Agriculture accounts for nearly one-quarter of Arkansas’s economic activity. One out of every six jobs in Arkansas is tied, either directly or indirectly, to agriculture. Arkansas farmers, ranchers and loggers work 33 million acres across the Natural State.
If we had to survive solely on food grown in state, you wouldn’t have trouble finding variety. We are among the nation’s top ten producers of rice, chicken, catfish, turkey, soybeans, and eggs. We could also conceivably cloth and shelter ourselves from fiber grown in Arkansas as we are 3rd in the nation in cotton production and 5th in the nation in timber production.
These statistics underscore the important need to ensure our national agriculture policy protects Arkansas’s farmers, ranchers and loggers.
For these reasons, the recent reauthorization of the Farm Bill is good news for our agriculture community.
The Farm Bill defines and authorizes funding for agriculture’s safety net. Programs authorized by this law are vital to ensuring that we do not become dependent on other countries for our food supply—in the vein that we have of our energy needs—and allow Arkansas’s family farms to compete in a high risk and heavily subsidized global marketplace.
No one is going to say the Farm Bill is perfect, but it is a good, fair agreement that achieves real savings in mandatory spending, reduces and streamlines government programs and provides much-needed reform for the food stamp program. It establishes a strong safety net for all agriculture producers; reforms the food stamp program; provides regulatory relief to farmers, ranchers and loggers–and does so while saving taxpayers $23 billion.
It replaces existing subsidy programs with revenue and price protection programs that are triggered only when farmers need assistance. As a result, Arkansas’s farmers and ranchers will continue to have access to the risk management tools they need to weather difficult times when the ability to thrive on their own in good times is compromised.
The Farm Bill includes more than $8 billion in savings from the Supplemental Nutritional Assistance Program (SNAP), commonly referred to as the food stamp program, and includes more reform to the nutrition title than has been produced in any previous version.
By closing loopholes like those that enable college students without dependents to enroll in SNAP, adding work requirements for SNAP beneficiaries without dependents, and requiring income verification for applicants, the agreement reduces fraud and waste in the food stamp program while ensuring those truly in need of assistance will have access to resources to not go hungry.
The conservation title of the Farm Bill is critical for enabling our farmers and ranchers to continue to be our best stewards of the environment, keep our air and water clean, and preserve critical habitat for wildlife. However, over the years we have learned that there is duplication and excess in our current conservation program framework. By working with conservation and environmental groups, the agriculture committees were able to reduce the number of conservation programs by more than half while continuing to meet all of our conservation needs over the next five years.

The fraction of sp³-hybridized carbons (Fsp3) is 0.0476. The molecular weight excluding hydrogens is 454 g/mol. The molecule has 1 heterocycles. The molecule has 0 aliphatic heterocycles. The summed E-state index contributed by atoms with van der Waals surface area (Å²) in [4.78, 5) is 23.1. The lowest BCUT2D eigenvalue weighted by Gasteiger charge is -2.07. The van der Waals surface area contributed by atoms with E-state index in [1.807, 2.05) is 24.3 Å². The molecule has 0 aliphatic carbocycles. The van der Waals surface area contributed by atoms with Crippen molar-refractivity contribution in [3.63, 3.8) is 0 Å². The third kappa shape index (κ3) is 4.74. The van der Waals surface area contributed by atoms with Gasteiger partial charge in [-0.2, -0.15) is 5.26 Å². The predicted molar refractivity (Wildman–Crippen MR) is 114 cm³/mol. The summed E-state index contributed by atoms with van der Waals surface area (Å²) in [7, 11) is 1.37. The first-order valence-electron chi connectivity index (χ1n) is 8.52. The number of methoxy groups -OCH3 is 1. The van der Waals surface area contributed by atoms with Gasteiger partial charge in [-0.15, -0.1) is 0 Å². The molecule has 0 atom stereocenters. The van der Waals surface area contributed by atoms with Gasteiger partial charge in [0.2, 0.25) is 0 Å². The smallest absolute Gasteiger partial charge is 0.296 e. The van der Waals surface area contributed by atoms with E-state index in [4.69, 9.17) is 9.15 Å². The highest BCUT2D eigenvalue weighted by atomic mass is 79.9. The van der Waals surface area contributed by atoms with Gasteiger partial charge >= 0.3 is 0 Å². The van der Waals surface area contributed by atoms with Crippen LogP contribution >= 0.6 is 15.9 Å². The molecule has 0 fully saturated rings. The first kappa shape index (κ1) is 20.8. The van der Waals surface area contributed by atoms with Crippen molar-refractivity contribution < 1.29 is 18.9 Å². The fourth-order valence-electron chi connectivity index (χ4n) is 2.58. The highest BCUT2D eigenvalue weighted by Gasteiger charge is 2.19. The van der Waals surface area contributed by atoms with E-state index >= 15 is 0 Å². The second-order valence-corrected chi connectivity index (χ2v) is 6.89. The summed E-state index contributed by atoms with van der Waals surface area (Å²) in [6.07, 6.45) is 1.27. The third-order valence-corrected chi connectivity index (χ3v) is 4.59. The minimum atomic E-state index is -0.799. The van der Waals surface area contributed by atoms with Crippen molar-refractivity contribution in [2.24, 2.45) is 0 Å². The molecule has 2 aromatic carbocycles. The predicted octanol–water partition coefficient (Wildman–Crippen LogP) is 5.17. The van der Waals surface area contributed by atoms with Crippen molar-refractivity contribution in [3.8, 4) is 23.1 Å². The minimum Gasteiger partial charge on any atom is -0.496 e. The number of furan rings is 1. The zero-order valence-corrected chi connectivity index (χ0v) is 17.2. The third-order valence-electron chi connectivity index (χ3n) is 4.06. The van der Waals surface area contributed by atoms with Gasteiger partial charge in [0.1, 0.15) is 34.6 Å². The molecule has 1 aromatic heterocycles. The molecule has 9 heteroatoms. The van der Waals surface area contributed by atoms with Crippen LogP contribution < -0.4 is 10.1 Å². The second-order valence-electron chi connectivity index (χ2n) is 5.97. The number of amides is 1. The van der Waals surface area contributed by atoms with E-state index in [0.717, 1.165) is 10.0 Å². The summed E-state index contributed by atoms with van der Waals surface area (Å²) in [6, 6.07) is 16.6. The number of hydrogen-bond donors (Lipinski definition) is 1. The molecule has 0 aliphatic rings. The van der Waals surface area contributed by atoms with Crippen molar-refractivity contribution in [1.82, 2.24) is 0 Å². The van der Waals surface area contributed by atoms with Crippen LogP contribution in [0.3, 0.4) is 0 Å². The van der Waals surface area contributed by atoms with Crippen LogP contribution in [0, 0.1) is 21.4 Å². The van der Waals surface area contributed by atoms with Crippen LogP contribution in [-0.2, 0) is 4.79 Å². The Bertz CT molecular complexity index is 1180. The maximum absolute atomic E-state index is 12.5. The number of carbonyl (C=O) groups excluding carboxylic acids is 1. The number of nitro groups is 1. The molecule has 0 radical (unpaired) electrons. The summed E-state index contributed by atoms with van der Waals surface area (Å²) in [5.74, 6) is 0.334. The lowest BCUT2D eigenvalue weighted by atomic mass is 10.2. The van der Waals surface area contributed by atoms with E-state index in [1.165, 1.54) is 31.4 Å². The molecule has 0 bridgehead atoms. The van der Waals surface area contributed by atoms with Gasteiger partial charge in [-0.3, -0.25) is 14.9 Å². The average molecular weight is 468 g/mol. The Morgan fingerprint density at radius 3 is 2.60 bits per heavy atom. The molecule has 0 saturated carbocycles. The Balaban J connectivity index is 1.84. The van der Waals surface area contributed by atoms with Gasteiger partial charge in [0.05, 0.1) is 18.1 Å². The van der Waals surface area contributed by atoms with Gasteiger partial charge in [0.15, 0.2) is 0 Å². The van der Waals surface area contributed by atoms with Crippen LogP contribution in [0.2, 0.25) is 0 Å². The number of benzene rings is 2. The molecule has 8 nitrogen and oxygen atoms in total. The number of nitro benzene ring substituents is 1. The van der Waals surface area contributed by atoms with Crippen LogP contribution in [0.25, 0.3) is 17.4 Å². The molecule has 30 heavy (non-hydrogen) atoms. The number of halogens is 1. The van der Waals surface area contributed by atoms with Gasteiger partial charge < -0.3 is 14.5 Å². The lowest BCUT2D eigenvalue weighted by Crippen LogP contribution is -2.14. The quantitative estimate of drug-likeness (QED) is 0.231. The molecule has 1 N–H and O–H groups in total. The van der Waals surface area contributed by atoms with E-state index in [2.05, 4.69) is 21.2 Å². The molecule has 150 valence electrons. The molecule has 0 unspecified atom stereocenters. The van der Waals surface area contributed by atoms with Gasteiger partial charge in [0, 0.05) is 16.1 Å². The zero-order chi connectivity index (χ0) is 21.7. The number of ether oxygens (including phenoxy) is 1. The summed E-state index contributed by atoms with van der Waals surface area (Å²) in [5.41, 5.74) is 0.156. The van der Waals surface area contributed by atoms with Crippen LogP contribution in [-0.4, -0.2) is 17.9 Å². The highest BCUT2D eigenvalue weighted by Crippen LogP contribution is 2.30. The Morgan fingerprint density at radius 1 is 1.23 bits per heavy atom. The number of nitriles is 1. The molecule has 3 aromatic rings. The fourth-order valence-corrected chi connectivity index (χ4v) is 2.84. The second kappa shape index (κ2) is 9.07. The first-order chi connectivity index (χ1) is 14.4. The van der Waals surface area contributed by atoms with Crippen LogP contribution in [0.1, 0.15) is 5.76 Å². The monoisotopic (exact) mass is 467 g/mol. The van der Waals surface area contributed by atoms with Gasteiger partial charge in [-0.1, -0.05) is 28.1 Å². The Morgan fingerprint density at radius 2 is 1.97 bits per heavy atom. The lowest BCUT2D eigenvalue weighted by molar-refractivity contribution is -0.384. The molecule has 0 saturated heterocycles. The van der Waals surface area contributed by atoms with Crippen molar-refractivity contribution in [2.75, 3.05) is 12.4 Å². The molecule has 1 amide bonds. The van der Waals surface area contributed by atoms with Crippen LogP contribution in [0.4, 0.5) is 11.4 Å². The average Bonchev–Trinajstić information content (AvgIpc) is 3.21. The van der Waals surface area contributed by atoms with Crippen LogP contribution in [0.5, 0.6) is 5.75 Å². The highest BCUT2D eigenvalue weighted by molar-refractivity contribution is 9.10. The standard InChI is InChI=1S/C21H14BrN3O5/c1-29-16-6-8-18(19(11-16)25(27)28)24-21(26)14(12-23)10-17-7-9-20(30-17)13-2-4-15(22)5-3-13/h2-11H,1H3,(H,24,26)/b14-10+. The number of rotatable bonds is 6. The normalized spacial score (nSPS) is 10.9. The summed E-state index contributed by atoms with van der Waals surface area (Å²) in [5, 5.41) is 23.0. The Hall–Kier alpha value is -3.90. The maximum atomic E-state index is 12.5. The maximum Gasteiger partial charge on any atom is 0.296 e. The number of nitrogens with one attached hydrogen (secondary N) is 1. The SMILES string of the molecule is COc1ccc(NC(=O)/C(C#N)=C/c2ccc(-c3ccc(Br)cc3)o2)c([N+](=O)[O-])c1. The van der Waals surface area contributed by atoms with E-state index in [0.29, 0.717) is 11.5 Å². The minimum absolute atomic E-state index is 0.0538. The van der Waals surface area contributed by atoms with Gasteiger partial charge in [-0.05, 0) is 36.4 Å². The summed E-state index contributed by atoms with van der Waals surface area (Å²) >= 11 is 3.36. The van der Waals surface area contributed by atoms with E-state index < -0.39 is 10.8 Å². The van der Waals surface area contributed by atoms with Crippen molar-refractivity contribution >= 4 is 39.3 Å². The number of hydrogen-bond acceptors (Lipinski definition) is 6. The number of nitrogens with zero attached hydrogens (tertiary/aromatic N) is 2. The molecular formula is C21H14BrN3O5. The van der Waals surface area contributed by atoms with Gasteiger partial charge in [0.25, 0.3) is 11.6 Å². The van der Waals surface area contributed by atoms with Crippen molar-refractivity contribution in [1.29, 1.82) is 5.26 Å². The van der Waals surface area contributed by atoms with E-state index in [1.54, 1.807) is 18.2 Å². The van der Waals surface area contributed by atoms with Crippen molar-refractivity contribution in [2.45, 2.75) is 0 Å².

The delicate compromise of the Farm Bill is meaningless unless our farmers have markets for their products. Pending trade agreements with South Korea, Columbia and Panama will open new markets for Arkansas farmers so I will be working to ratify those while I am serving you in the U.S. Senate.
While opening new markets is one way that the federal government can help Arkansas’s farmers, over-regulating is one way it can harm them. This is why I have fought against programs like a National Animal Identification system or an increased mandate of fuel production from food based commodities such as corn, the latter of which creates an artificial demand for corn that drives up the cost of feed for Arkansas's livestock producers and groceries at the store.
At every turn, the Obama Administration has sought to expand the federal government’s reach into the family farm. For instance, the President has pushed for unprecedented expansion of the Clean Water Act that would make it nearly impossible for farmers to make a living. The proposal to delete just one word—'navigable'—from the original law would make nearly every puddle of water subject to federal regulation. It is an unprecedented overreach that must not be forced upon our farming communities.
Perhaps the most egregious and destructive proposed government regulation is “Cap and Trade,” a radical policy that would drive up the cost of gas and energy devastating our farmers and rural communities. Arkansas's farmers already facing skyrocketing costs for energy, fertilizer, and other inputs, a “Cap and Trade” scheme would effectively mean the end of the family farm.
I believe there is still a lot to be done legislatively to help promote America's agricultural industry. I remain committed to building infrastructure in our rural communities, reducing the tax burden and energy costs on our farmers, continuing to open new markets for their products, and protecting them against outrageous government power-grabs.
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